Heart failure – Symptoms and causes.
Heart failure is a medical condition in which the heart is unable to pump enough blood to meet the body’s needs.
It can occur gradually over time or suddenly, depending on the underlying cause. Here are the symptoms and causes of heart failure:
- Shortness of breath, especially during physical activity or when lying down
- Fatigue and weakness
- Swelling in the legs, ankles, or feet
- Rapid or irregular heartbeat
- Persistent cough or wheezing with white or pink blood-tinged phlegm
- Increased need to urinate at night
- Decreased ability to concentrate or think clearly
- Coronary artery disease, which is the most common cause of heart failure. It occurs when the blood vessels that supply blood to the heart become narrow or blocked, leading to a decrease in blood flow.
- High blood pressure, which can damage the heart muscle over time and cause it to weaken.
- Diabetes, which can increase the risk of heart disease and lead to nerve damage and blood vessel damage.
- Heart valve disease, which can cause the valves in the heart to become stiff or leaky, leading to heart failure.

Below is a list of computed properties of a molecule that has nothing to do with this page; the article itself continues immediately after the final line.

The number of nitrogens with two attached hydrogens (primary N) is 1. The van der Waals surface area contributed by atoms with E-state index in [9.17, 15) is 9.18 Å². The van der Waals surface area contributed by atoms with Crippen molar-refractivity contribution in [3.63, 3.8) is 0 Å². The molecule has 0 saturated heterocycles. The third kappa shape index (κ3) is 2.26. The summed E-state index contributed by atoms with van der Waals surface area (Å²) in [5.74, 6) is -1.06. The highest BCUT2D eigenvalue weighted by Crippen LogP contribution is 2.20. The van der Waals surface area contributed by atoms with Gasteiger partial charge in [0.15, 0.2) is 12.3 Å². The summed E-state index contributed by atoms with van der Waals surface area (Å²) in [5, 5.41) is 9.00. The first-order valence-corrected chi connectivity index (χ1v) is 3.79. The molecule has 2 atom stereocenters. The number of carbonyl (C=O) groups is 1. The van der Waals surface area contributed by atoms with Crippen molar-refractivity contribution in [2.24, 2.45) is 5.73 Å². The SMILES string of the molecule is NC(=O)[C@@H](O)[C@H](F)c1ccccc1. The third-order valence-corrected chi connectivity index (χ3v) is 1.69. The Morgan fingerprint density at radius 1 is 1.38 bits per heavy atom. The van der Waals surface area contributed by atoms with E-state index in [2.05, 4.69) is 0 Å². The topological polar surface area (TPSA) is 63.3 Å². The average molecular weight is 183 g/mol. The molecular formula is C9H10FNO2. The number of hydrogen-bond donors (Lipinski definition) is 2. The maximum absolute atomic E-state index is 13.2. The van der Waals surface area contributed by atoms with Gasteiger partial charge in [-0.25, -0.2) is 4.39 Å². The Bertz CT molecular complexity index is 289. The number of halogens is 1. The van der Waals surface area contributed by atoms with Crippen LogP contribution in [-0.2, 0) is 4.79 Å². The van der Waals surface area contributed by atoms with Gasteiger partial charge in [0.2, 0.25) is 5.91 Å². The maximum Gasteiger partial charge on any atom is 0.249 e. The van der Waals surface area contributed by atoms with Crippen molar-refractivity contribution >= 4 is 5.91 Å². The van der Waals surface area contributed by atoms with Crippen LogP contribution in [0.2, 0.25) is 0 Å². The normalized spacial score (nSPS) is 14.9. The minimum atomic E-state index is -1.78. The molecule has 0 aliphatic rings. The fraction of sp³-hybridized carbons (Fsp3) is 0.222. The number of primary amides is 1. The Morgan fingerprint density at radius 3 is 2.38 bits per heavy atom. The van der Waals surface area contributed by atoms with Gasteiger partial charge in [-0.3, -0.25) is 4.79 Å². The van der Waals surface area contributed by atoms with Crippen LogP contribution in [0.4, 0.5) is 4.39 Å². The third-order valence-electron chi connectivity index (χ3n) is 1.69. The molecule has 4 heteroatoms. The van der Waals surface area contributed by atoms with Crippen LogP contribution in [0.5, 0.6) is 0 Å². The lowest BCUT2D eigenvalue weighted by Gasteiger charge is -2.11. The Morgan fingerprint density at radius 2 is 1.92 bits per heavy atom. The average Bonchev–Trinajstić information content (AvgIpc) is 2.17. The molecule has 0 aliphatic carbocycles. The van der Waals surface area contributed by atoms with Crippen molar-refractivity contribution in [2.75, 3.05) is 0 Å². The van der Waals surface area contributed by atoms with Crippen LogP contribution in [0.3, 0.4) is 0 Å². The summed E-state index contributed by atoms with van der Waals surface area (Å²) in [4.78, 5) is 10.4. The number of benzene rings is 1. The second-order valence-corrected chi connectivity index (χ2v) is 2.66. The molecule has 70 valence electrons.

- Cardiomyopathy, which is a disease of the heart muscle that can cause it to become enlarged, thickened, or stiff.
- Arrhythmias, which are abnormal heart rhythms that can cause the heart to beat too fast or too slowly, leading to heart failure.
- Manage underlying medical conditions: Control high blood pressure, diabetes, and other medical conditions that can increase the risk of heart failure. Follow your doctor’s recommendations for medications, lifestyle changes, and regular monitoring.
- Adopt a healthy lifestyle: Eat a heart-healthy diet that includes plenty of fruits, vegetables, whole grains, lean proteins, and healthy fats. Limit your intake of saturated and trans fats, sodium, and added sugars. Exercise regularly and maintain a healthy weight.
- Quit smoking: Smoking is a major risk factor for heart disease and heart failure. If you smoke, quit as soon as possible.
- Limit alcohol consumption: Drinking excessive amounts of alcohol can damage the heart and increase the risk of heart failure. If you choose to drink, do so in moderation.
- Get regular check-ups: Visit your doctor regularly for routine check-ups, screenings, and monitoring of your heart health. Early detection and treatment of heart problems can prevent or delay the onset of heart failure.
- Manage stress: Chronic stress can increase the risk of heart disease and heart failure. Find healthy ways to manage stress, such as meditation, exercise, or spending time with loved ones.
- Take medications as prescribed: If you have been prescribed medications for heart disease, take them exactly as directed by your doctor. Do not stop taking them without consulting your doctor first.
It is important to seek medical attention if you experience any of the symptoms associated with heart failure, as early diagnosis and treatment can improve outcomes and quality of life.